Tag Archives: social media

Election ’17: Evading the Brainwash with Gareth Rees and Tom Sykes

1 Jun

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Gareth Rees has been following politics for fifty years and has written about it for the Guardian, Contemporary Review and S&C. He chats to S&C editor and contributor to New Statesman and Private Eye, Tom Sykes, about how the Labour Party has changed, the ‘infantile’ clicktivists of Facebook and the need for scepticism towards the ‘back to the seventies’ slur and others.

Tom Sykes: What was the first election you were aware of?

Gareth Rees: Harold Wilson’s in 1964. It was exciting. There was a lot of involvement at my school – we had mock elections and it was a big deal. Posters were everywhere and there were vans with loudspeakers going round. I think today the parties know pretty much which constituencies they need to win and they focus on them. I’ve hardly seen a poster here [in Portsmouth South] because it’s not a marginal seat. It’s all decided in the marginals these days.

TS: Did you get a sense that there was a clear choice between Tory and Labour in ’64?

GR: God yeah.

TS: Was there a point in your life when you felt like there stopped being a difference between them?

GR: I suppose the Tony Blair era, wasn’t it? Everybody was aiming for the centre but that seems to have changed with the latest Labour Party manifesto. It’s clearly different this time.

TS: Many are saying that Corbyn isn’t up to the task of being Prime Minister.

GR: That’s media brainwashing. The old guard of the Labour Party have undermined him, betrayed him, so it’s made his position look weak. Having said that, I’m not sure about some of the people on his team. Emily Thornberry seems a bit flaky to me and so does Diane Abbott. They’re not masters of their briefs, which you need to be if you’re going to be in government.

TS: It’s interesting that initially he was trying to reach out to the right wing of the party and appoint them in positions in the shadow cabinet. It seems like he’s the one who’s been conciliatory.

GR: If his opponents in the party had got behind him I think things would be really really different now. What are people like that doing in the Labour Party anyway?

TS: Perhaps people called Tristram shouldn’t be let into the Labour Party in the first place. Do you feel the media coverage of Corbyn has been…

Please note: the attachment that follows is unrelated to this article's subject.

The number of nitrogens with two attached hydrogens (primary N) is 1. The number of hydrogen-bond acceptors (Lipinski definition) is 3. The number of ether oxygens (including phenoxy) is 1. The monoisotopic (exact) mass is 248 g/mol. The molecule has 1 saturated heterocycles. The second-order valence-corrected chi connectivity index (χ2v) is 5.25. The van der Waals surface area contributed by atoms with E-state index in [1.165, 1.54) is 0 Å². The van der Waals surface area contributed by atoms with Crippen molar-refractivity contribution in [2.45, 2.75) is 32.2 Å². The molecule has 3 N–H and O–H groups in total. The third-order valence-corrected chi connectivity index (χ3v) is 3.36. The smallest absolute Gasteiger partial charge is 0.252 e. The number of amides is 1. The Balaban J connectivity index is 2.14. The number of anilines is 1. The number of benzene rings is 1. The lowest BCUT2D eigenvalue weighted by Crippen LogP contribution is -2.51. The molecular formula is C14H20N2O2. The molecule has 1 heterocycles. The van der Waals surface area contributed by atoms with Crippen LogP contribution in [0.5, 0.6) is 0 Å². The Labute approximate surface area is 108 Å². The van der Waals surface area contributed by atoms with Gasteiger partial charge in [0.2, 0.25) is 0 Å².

GR: Disgraceful. The tabloids are a disgrace.

Read on here.

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Press and Social Media Masterclass for Writers

22 May

Join S&C editors Tom Sykes and Sarah Cheverton to learn how to:

  • Get your fiction and journalism published in the press (and get paid for it!)
  • Maximise your research by using it across different media platforms
  • Find new audiences & readers for your books by building followers through engagement with shorter pieces
  • Build your writer’s profile online
  • Use social media to boost your writing career
  • Understand which platforms are best for you
  • Avoid time drains and other pitfalls

Sunday 25th June 2017
9.30am-4.00pm
Eldon Building foyer, Winston Churchill Avenue, Portsmouth University, Portsmouth PO1 2ST

Booking and more information here.

Sarah Cheverton is Editor-in-Chief of local news and commentary site Star
& Crescent. She is also Writer-in-Residence for the voluntary sector
organisation Aurora New Dawn, as well as a writer, lover of Portsmouth and
blogging contributor for Huffington Post UK.

Tom Sykes is a widely published writer, Portsmouth University senior
lecturer and Co-editor of Star & Crescent. He has 12 years of professional writing experience including publications in The Telegraph, New Statesman, The Scotsman, Private Eye and New Internationalist.

Brought to you in association with New Writing South, Portsmouth Writers’ Hub, Star & Crescent and the School of Media and Performing Arts, Faculty of Creative and Cultural Industries, University of Portsmouth.